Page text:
The Corner of the Envelope: Existing Buildings and the Energy Code

By Jim D’Aloisio | Fall 2022

Some buildings leak a lot of energy through a poorly performing thermal envelope. Although there is no mandate to upgrade existing buildings to comply with current energy code standards, every time a portion of an existing building’s thermal envelope is modified, the energy code kicks in with requirements that must be followed. This is true for all building projects, unless the project is exempt, such as for historic buildings. Further, compliance with the energy code coupled with an understanding of the hygrothermal conditions at play can reduce the potential for problematic conditions to develop. The energy code requirements are identified in Chapter 5 – Existing Buildings, which refers to other sections of the code depending on the type of work being performed, for both residential and commercial buildings. Below are some examples (see the text of the energy code for clarification for your specific project):

  • Additions must EITHER comply with the energy code OR the entire building including the addition and the original building must comply. Either way, the construction documents must satisfy one of the compliance paths allowed, in addition to other code requirements such as creating an effective air barrier.
  • Replacing specific elements of the thermal envelope such as a section of a wall or roof requires the new portion to fully comply with the energy code, as if the building was brand new. There is no requirement to upgrade the adjacent building elements. For such work, one of the prescriptive compliance paths is usually most appropriate.
  • For projects involving exposing existing batt insulation in stud walls or floor or roof joists or roof rafter cavities, the code allows the assembly to remain as-is, provided the cavities between framing members are completely filled with batt insulation.
  • Fenestration replacement requires the new windows or doors to comply with conductive requirements, and the installations be air-sealed to the adjacent wall. The unit must have U-factor equal to or lower than the prescriptive limit and comply with the Solar Heat Gain Coefficient (SHGC) and Visible Transmission (VT) requirements as well. Also – the units must be delivered to the jobsite with labels indicating these properties, or the Authority Having Jurisdiction can reject them as noncompliant – even if a building permit was not required for the project!
  • For reroofing – if existing insulation above the roof deck is exposed during the work it must be upgraded to comply with the current energy code as if the work was new. When the existing roofing is simply recovered, or if the roofing being replaced is not in the thermal plane – the energy code is not triggered. However, a version of this – when an older building that never had insulation is reroofed – the local jurisdiction may (and probably should) require insulation and an air barrier be included as part of the reroofing project. In addition, the Existing Building Code now (finally!) explicitly identifies that an increase in rooftop snow after thermal improvements to the roof should be reviewed structurally.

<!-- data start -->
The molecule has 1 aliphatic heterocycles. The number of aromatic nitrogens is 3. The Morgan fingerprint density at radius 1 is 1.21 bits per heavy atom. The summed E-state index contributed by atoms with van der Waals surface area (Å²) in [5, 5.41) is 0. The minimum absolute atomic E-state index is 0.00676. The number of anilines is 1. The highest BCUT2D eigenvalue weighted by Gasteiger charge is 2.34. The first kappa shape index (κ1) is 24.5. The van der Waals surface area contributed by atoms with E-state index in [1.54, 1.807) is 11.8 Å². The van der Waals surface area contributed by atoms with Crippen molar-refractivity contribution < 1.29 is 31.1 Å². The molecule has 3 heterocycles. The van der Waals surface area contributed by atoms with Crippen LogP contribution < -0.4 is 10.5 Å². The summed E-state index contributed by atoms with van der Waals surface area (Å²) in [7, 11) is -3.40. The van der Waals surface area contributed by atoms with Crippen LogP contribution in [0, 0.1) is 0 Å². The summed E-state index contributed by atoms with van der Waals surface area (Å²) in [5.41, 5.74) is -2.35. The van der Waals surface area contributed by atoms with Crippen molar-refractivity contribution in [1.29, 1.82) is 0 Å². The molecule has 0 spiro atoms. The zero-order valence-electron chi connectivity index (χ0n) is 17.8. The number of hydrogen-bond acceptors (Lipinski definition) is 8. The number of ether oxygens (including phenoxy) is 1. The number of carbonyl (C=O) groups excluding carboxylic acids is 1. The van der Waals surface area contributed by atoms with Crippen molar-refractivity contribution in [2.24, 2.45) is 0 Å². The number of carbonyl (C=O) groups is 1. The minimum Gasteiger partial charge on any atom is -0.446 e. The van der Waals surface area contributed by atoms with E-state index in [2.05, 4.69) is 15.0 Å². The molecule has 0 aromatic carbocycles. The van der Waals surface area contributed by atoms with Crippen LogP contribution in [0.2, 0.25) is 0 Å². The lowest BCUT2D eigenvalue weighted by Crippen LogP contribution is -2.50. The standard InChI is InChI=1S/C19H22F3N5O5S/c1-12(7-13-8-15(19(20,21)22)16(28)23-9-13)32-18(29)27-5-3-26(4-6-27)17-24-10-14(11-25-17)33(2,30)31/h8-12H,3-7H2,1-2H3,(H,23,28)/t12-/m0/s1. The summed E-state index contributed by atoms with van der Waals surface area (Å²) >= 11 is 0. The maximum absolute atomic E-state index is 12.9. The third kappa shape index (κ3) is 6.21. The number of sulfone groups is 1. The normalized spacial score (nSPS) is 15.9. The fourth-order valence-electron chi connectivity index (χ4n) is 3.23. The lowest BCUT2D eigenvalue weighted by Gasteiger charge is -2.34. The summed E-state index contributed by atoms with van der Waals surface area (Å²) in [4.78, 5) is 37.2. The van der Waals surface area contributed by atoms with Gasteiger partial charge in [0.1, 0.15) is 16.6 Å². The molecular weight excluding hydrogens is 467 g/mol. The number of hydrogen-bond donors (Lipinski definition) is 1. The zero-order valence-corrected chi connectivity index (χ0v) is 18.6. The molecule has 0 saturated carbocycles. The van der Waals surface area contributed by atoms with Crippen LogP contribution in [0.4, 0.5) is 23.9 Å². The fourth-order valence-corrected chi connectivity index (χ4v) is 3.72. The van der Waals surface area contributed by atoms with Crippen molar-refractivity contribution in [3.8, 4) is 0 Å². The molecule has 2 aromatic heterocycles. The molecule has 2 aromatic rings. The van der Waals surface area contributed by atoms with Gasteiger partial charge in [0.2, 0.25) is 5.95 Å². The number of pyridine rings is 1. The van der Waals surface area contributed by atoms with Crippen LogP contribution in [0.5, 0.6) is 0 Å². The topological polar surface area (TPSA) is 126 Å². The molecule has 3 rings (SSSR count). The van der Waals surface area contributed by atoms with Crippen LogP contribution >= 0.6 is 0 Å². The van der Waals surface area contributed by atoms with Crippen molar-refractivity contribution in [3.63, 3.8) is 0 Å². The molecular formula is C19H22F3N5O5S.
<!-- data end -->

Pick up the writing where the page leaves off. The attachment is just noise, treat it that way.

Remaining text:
• The special case of relocating the thermal envelope plane from the floor of an unconditioned attic up to the sloping roof plane requires the new thermal roof to be compliant with the energy code as a new assembly. These projects, that we sometimes call “pushing the envelope,” also incur the project team to consider other important design aspects, such as air sealing the thermal envelope to the wall assemblies at the soffits, consideration of formerly uninsulated gable end walls, and either interior ventilation or vapor-diffuse air barrier detailing at the roof ridges to prevent moisture buildup.

Existing building renovations represent a tremendous opportunity to reduce a building’s energy demand, improve interior thermal comfort, and address problematic conditions such as excessive roof icicles and condensation. Some projects, however, have challenging and – dare we say – interesting conditions that need to be carefully addressed. As always, contact us with any questions.



Envelope Systems

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